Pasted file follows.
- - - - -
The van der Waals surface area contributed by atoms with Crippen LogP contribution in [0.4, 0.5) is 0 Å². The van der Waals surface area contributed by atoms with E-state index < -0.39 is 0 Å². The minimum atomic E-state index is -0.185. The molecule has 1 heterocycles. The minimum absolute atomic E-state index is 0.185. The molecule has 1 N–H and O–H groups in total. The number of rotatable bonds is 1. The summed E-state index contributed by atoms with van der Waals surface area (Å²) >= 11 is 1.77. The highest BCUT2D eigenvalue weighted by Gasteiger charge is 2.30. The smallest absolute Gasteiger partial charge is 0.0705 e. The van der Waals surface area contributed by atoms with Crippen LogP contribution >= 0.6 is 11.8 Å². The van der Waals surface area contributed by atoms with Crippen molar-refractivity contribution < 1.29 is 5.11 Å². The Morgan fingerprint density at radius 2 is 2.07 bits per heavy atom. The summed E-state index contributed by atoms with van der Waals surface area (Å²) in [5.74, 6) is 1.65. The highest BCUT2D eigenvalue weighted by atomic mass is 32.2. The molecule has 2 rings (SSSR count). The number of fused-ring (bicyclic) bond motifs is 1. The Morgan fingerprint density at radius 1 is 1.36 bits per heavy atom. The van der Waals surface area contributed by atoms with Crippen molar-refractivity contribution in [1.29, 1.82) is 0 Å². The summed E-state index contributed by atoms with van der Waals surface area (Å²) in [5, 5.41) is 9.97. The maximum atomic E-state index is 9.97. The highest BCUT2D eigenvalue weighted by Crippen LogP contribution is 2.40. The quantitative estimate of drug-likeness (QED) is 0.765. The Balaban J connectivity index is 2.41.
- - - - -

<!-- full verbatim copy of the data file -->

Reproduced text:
The van der Waals surface area contributed by atoms with Crippen LogP contribution in [0.4, 0.5) is 0 Å². The van der Waals surface area contributed by atoms with E-state index < -0.39 is 0 Å². The minimum atomic E-state index is -0.185. The molecule has 1 heterocycles. The minimum absolute atomic E-state index is 0.185. The molecule has 1 N–H and O–H groups in total. The number of rotatable bonds is 1. The summed E-state index contributed by atoms with van der Waals surface area (Å²) >= 11 is 1.77. The highest BCUT2D eigenvalue weighted by Gasteiger charge is 2.30. The smallest absolute Gasteiger partial charge is 0.0705 e. The van der Waals surface area contributed by atoms with Crippen LogP contribution >= 0.6 is 11.8 Å². The van der Waals surface area contributed by atoms with Crippen molar-refractivity contribution < 1.29 is 5.11 Å². The Morgan fingerprint density at radius 2 is 2.07 bits per heavy atom. The summed E-state index contributed by atoms with van der Waals surface area (Å²) in [5.74, 6) is 1.65. The highest BCUT2D eigenvalue weighted by atomic mass is 32.2. The molecule has 2 rings (SSSR count). The number of fused-ring (bicyclic) bond motifs is 1. The Morgan fingerprint density at radius 1 is 1.36 bits per heavy atom. The van der Waals surface area contributed by atoms with Crippen molar-refractivity contribution in [1.29, 1.82) is 0 Å². The summed E-state index contributed by atoms with van der Waals surface area (Å²) in [5, 5.41) is 9.97. The maximum atomic E-state index is 9.97. The highest BCUT2D eigenvalue weighted by Crippen LogP contribution is 2.40. The quantitative estimate of drug-likeness (QED) is 0.765. The Balaban J connectivity index is 2.41.